Payroll giant ADP has released its National Employment Report for April revealing that nonfarm private sector employment increased by 179,000 jobs from March to April. The moderate growth is consistent with the expectations for tomorrow’s official Bureau of Labor Statistics Employment Situation Summary, the federal government’s monthly report detailing the nation’s employment picture.
The April ADP report indicates employment in the service sector rose by 138,000 in April, the sixteenth consecutive month of gains in the sector. Employment manufacturing increased by 25,000, the seventh consecutive month of gains, and there was a 41,000 job increase in the goods producing sector, marking that sector’s sixth consecutive monthly gain. There was also good news in the construction sector, gaining 9,000 jobs. It is only the second monthly increase in the construction sector since June 2007.
There were also variations in how the gains cut across businesses by the size of the firms. Employment in large businesses rose by 11,000 in April, while medium-sized businesses, those with between 50 and 499 workers, increased by 84,000. Employment in small businesses, firms with fewer than 50 workers, jumped by 84,000 last month.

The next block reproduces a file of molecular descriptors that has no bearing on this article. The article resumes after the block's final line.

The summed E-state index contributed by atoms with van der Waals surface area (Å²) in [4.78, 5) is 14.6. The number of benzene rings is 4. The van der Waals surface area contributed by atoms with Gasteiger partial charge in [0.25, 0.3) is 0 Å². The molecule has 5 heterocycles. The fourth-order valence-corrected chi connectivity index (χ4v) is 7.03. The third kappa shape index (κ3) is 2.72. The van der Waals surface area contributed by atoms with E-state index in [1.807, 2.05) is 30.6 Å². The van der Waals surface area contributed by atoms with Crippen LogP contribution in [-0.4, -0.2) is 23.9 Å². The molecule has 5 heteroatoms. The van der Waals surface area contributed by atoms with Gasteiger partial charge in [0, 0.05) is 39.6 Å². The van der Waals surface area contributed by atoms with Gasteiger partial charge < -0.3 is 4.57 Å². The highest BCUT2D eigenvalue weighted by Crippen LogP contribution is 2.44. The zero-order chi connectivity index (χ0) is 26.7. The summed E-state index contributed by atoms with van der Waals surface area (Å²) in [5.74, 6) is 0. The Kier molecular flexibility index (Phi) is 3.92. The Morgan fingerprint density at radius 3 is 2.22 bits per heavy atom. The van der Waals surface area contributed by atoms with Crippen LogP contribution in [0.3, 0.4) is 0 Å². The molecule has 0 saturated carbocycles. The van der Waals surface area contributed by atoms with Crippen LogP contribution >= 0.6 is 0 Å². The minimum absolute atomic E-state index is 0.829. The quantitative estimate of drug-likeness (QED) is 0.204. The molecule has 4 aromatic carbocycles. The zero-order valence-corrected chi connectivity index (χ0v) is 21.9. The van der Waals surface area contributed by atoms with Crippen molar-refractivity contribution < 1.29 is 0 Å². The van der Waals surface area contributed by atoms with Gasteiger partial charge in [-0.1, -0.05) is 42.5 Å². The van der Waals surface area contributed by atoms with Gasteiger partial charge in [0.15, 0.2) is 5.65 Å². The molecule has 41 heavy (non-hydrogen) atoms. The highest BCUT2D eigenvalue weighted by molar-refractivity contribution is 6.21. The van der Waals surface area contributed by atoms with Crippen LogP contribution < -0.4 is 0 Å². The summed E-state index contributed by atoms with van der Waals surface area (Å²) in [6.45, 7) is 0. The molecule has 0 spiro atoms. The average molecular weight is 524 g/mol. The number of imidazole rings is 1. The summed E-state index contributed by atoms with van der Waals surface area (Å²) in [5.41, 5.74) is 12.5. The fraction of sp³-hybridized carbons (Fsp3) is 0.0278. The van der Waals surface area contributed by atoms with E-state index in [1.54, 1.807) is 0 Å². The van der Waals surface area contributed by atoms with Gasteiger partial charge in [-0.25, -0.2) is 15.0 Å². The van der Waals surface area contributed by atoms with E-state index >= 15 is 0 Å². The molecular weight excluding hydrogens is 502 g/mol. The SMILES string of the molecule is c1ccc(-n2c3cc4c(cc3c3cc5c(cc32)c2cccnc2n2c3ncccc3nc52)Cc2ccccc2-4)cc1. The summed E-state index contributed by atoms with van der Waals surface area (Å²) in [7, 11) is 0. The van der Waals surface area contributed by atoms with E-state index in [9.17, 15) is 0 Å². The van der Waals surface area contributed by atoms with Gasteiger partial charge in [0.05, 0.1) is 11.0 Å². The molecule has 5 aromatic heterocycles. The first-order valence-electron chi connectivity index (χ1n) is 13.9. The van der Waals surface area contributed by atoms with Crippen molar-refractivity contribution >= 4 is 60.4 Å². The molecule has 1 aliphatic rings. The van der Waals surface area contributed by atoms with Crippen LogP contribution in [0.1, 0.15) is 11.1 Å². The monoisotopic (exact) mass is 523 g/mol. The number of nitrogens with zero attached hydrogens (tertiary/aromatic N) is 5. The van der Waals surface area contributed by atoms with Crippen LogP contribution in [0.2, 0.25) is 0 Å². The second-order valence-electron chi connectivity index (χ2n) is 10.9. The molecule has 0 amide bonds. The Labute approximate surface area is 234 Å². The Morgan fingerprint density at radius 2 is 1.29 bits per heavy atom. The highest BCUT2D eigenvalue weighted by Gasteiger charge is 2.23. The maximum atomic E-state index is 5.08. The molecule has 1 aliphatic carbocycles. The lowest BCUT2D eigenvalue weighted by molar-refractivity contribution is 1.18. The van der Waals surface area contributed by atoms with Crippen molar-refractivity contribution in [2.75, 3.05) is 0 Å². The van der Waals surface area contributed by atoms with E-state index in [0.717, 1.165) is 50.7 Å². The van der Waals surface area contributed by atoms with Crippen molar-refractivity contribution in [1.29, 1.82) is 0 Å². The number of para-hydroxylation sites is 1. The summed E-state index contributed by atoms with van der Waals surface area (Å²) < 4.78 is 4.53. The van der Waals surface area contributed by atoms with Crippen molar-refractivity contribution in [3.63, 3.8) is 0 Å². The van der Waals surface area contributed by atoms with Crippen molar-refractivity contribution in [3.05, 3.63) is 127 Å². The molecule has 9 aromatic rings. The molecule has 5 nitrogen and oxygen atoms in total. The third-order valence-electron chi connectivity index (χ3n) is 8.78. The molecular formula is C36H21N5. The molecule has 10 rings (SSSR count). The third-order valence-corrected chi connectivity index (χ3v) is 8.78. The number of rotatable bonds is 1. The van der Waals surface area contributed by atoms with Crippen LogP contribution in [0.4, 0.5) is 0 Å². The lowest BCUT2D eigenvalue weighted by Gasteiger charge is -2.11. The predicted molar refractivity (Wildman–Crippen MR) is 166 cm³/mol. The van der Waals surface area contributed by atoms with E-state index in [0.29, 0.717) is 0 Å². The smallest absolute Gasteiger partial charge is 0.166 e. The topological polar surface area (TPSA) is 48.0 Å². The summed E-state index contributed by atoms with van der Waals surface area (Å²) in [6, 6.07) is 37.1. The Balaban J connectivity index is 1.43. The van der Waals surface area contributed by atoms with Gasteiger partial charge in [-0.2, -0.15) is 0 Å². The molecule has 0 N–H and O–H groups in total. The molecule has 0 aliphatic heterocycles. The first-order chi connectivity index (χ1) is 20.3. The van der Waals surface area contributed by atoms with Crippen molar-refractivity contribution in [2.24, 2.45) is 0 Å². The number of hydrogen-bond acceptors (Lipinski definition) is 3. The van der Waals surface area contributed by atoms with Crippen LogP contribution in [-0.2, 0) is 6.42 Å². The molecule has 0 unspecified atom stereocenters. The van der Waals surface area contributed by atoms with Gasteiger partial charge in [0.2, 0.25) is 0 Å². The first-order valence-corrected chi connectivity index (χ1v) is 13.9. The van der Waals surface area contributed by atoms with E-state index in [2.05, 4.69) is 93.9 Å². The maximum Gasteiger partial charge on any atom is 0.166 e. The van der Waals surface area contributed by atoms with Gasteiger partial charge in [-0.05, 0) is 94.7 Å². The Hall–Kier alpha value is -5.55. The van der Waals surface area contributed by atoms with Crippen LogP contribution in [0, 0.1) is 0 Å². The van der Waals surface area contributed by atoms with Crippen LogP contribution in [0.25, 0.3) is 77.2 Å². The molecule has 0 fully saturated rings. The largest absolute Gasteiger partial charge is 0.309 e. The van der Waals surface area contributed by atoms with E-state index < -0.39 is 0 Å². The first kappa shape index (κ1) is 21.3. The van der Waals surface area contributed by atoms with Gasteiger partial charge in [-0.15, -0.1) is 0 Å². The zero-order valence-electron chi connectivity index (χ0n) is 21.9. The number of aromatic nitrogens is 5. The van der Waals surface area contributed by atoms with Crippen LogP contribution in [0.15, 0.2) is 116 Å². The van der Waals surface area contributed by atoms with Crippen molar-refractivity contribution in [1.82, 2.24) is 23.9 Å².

The Bureau of Labor Statistics will release the April Employment Situation Summary tomorrow at 8:30 a.m. While there has been modest job growth, it has not been sufficient to offset high unemployment. The ADP National Employment Report does not provide the detailed demographic profile that the BLS monthly report provides. Of interest to Black Americans will be the racial breakdown of the unemployed population as Blacks have fared worse than other groups during the economic downturn. Persistent joblessness among Blacks has become a point of contention between some Blacks on Capitol Hill and the civil rights leadership and the Obama administration. Journalist DeWayne Wickham recently penned a column in USA Today taking President Obama to task for not fulfilling his campaign promise to tackle Black unemployment. Though the President maintains significant support among Black voters, the issue of Black unemployment is likely to shadow his reelection campaign.